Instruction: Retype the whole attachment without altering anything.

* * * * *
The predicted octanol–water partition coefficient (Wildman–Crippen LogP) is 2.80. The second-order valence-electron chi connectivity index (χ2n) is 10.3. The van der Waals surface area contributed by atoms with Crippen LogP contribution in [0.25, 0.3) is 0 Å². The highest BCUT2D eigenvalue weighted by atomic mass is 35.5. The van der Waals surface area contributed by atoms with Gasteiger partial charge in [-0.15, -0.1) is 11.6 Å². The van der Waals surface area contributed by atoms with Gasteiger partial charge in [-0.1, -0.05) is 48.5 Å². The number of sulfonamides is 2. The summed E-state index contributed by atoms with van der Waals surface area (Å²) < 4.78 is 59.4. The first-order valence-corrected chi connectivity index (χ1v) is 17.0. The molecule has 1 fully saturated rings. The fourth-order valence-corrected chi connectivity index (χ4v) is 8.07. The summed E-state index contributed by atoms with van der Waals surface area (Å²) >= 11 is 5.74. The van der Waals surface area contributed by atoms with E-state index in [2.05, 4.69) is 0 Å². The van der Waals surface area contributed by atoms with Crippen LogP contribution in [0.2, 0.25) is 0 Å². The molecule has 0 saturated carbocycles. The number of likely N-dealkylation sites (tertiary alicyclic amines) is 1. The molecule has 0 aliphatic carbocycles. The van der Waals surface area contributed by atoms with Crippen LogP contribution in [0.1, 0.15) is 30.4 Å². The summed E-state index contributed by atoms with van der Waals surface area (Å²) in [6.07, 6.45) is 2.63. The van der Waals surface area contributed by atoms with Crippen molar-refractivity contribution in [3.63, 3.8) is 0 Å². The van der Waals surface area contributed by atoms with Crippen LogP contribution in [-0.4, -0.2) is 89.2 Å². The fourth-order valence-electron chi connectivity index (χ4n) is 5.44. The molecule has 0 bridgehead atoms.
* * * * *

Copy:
The predicted octanol–water partition coefficient (Wildman–Crippen LogP) is 2.80. The second-order valence-electron chi connectivity index (χ2n) is 10.3. The van der Waals surface area contributed by atoms with Crippen LogP contribution in [0.25, 0.3) is 0 Å². The highest BCUT2D eigenvalue weighted by atomic mass is 35.5. The van der Waals surface area contributed by atoms with Gasteiger partial charge in [-0.15, -0.1) is 11.6 Å². The van der Waals surface area contributed by atoms with Gasteiger partial charge in [-0.1, -0.05) is 48.5 Å². The number of sulfonamides is 2. The summed E-state index contributed by atoms with van der Waals surface area (Å²) < 4.78 is 59.4. The first-order valence-corrected chi connectivity index (χ1v) is 17.0. The molecule has 1 fully saturated rings. The fourth-order valence-corrected chi connectivity index (χ4v) is 8.07. The summed E-state index contributed by atoms with van der Waals surface area (Å²) >= 11 is 5.74. The van der Waals surface area contributed by atoms with E-state index in [2.05, 4.69) is 0 Å². The van der Waals surface area contributed by atoms with Crippen LogP contribution in [0.2, 0.25) is 0 Å². The molecule has 0 saturated carbocycles. The number of likely N-dealkylation sites (tertiary alicyclic amines) is 1. The molecule has 0 aliphatic carbocycles. The van der Waals surface area contributed by atoms with Crippen LogP contribution in [0.1, 0.15) is 30.4 Å². The summed E-state index contributed by atoms with van der Waals surface area (Å²) in [6.07, 6.45) is 2.63. The van der Waals surface area contributed by atoms with Crippen molar-refractivity contribution in [3.63, 3.8) is 0 Å². The van der Waals surface area contributed by atoms with Crippen LogP contribution in [-0.4, -0.2) is 89.2 Å². The fourth-order valence-electron chi connectivity index (χ4n) is 5.44. The molecule has 0 bridgehead atoms.